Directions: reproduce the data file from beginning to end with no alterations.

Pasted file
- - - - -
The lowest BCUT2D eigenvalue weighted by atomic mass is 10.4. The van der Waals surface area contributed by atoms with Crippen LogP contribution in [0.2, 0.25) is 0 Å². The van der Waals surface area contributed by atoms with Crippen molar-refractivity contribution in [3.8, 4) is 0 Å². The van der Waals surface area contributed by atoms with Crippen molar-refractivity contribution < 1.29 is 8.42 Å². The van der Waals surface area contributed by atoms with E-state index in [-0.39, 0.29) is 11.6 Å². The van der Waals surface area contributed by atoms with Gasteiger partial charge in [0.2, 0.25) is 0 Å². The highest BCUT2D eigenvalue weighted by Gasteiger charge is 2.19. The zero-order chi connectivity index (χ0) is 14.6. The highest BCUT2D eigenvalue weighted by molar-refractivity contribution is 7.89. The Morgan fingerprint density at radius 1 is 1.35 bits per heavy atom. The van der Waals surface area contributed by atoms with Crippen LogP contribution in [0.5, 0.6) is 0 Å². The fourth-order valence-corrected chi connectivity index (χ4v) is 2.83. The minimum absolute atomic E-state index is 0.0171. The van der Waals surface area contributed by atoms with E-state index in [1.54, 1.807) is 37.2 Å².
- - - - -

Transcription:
The lowest BCUT2D eigenvalue weighted by atomic mass is 10.4. The van der Waals surface area contributed by atoms with Crippen LogP contribution in [0.2, 0.25) is 0 Å². The van der Waals surface area contributed by atoms with Crippen molar-refractivity contribution in [3.8, 4) is 0 Å². The van der Waals surface area contributed by atoms with Crippen molar-refractivity contribution < 1.29 is 8.42 Å². The van der Waals surface area contributed by atoms with E-state index in [-0.39, 0.29) is 11.6 Å². The van der Waals surface area contributed by atoms with Gasteiger partial charge in [0.2, 0.25) is 0 Å². The highest BCUT2D eigenvalue weighted by Gasteiger charge is 2.19. The zero-order chi connectivity index (χ0) is 14.6. The highest BCUT2D eigenvalue weighted by molar-refractivity contribution is 7.89. The Morgan fingerprint density at radius 1 is 1.35 bits per heavy atom. The van der Waals surface area contributed by atoms with Crippen LogP contribution in [0.5, 0.6) is 0 Å². The fourth-order valence-corrected chi connectivity index (χ4v) is 2.83. The minimum absolute atomic E-state index is 0.0171. The van der Waals surface area contributed by atoms with E-state index in [1.54, 1.807) is 37.2 Å².